The lights that our vehicles are equipped with serve two important functions. They allow us to see and they allow us to be seen by other road users. The messages conveyed to others by our vehicle's lights must be clear with no opportunity for confusion. This convention is followed worldwide.
White, Yellow and Red Lights
For most of us, three colours of lights are allowed to be used on our vehicles. Generally, you will see white and yellow to the front and red to the rear. With the exception of signal and backup lights this is a standard configuration.
Which End Are We Looking At?
The standard allows us to decide which end of a vehicle we are looking at. If we see white and yellow, we should be looking at the front of a vehicle. If red, it should be the rear. If we are looking at the side, the side marker lights allow us to decide if the vehicle is facing to our left or right.
Width, Height and Length
Properly installed clearance and identification lights tell us about a vehicle's dimensional information.
Vehicle lighting standards are set by Transport Canada in the Motor Vehicle Safety Regulations. These tell vehicle manufacturers how vehicles that are sold in Canada are to be built. Technical Standard 108 deals with lights, reflectors and associated equipment.
Rather than reading through them to try and determine what you need, Transport Canada has created a visual guide to the requirements:
Cars are similar to trucks but do not require clearance and identification lamps.
Enforcement of the national standards are the responsibility of the provincial governments. In BC this is accomplished through Division 4 of the Motor Vehicle Act Regulations and the Vehicle Inspection Manual used by Designated Inspection Facilities. The manual must be purchased from Crown Publications and may be available to read at your local library.
Lights for Decoration
Lights used as a decoration have no place on our highways. Colours other than white, red and yellow are generally forbidden for most vehicles. All lights must serve the purposes set out in Division 4 of the Motor Vehicle Act Regulations. These regulations specify colour, placement and lamp type. Anything else may confuse other drivers and confusion could result in a collision.
Off Road Lights
"off-road lamp" means a lamp designed for any use other than those specified in Division 4 of these regulations;
If you choose to install them, they must be covered by an opaque cover at all times when the vehicle is on the road. This applies if the vehicle is being driven or is parked.
In the Interior where I live many people venture off-road with their trucks and SUV’s. Some have auxiliary lighting installed to help their vision, especially in 2/3 of the year when sunshine is limited. Mountainous terrain and forests are vision limiting, for sure.
HOWEVER, when they go on road they still have these extremely bright lights turned on to assist their vision. Either they aren’t aware or don’t care that this can be blinding to oncoming traffic. On tight twisty roads where the shoulder lines have faded or disappeared from plowing this is dangerous. We have numerous off-road crashes and head-on crashes as a result.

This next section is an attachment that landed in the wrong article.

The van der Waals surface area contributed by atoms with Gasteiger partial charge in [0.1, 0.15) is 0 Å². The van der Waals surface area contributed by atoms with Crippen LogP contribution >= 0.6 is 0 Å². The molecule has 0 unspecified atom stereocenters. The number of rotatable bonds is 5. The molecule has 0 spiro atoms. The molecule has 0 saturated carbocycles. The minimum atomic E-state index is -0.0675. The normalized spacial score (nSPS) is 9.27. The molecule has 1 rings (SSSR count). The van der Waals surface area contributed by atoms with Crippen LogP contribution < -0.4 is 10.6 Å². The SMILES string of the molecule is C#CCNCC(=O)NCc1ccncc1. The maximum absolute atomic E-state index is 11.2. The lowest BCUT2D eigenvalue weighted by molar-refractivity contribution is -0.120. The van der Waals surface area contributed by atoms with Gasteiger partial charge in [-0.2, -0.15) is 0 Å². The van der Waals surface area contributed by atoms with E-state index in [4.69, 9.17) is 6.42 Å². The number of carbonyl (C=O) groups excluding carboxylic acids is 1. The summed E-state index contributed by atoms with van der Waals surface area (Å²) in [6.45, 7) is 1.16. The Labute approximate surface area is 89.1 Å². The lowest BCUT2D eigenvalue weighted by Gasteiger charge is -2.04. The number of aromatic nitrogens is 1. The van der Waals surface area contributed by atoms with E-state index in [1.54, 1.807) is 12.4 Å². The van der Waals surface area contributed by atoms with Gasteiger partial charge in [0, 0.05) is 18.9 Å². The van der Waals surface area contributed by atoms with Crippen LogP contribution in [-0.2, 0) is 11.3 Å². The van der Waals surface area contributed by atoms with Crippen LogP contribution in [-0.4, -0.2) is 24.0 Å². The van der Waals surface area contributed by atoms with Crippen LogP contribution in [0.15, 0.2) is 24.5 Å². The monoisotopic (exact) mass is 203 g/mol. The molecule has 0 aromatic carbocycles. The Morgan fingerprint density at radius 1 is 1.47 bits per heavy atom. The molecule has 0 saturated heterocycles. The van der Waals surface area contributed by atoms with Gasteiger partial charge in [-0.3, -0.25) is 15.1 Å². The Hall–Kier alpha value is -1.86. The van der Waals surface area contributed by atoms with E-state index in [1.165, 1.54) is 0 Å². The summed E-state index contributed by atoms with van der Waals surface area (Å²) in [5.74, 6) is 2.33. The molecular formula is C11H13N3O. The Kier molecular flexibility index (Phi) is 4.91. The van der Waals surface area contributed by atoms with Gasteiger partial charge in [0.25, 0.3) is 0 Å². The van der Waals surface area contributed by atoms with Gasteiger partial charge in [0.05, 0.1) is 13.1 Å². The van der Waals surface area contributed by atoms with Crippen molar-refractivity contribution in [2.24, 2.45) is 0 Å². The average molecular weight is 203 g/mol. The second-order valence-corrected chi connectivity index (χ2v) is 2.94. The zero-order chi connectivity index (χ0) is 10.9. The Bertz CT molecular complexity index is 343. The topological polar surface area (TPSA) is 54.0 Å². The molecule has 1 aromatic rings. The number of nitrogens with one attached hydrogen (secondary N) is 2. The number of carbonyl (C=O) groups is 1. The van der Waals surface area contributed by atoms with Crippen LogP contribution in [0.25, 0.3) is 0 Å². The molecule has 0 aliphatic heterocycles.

This “Me-first” mentality is dangerous and I would appeal to drivers’ sense of community responsibility to change their behaviour, but I don’t think many of them will read this newsletter. Police enforcement would help, but traffic enforcement is so limited as police resources are devoted to other activities that have higher priority than saving lives on the road. So depressing.
In addition, the way lights appear to get further apart can tell us how quickly the other vehicle is approaching (or how quickly we are approaching it)
OF course, because motorcycles only have a single headlight (even some that are equipped with twin headlights, which have single hi and low beams) or because they are close together even if they have two low/hi beams, motorcycles in the dark can appear further away than they actually are.
That's all fine and dandy, but the regulations seemingly are not cared for vis a vis enforcement.
The locals here in the Kootenays differ very little from other areas, in that massive light bars adorn cab tops, just under mirror, and on top of mirror installations; also they are often under the bumper. Slimline and sometimes unnoticeable, until they are turned on; then they are quite literally blinding and exhibit all the blue light scatter of intense LEDs.
Upon a few night drives, it is evident the LEDs were so bright, that they canceled out our headlights. The LED operator was too late on the Dipper switch resulting in the oncoming vehicle blinded, and sometimes scarily - nearly another road statistic. Once they are past, the night vision takes a while to come back.
Where is the enforcement?
Another weird thing with lighting are the 'city trucks' with massive body and suspension lifts; huge menacing bumpers, way above the windshields of common vehicles and monstrously wide stances and tyres. Underneath are mounted purple, green, pink, red etc. lighting. Purpose?
Your guess is as good as mine.
Until those responsible start enforcing all sections of the MVA nothing is going to change.
I don't know if it is from brain washing or just laziness as there is very few sections that are enforced. Check the yearly stats, pathetic.
We don't need more enforcement just enforcement of all the laws.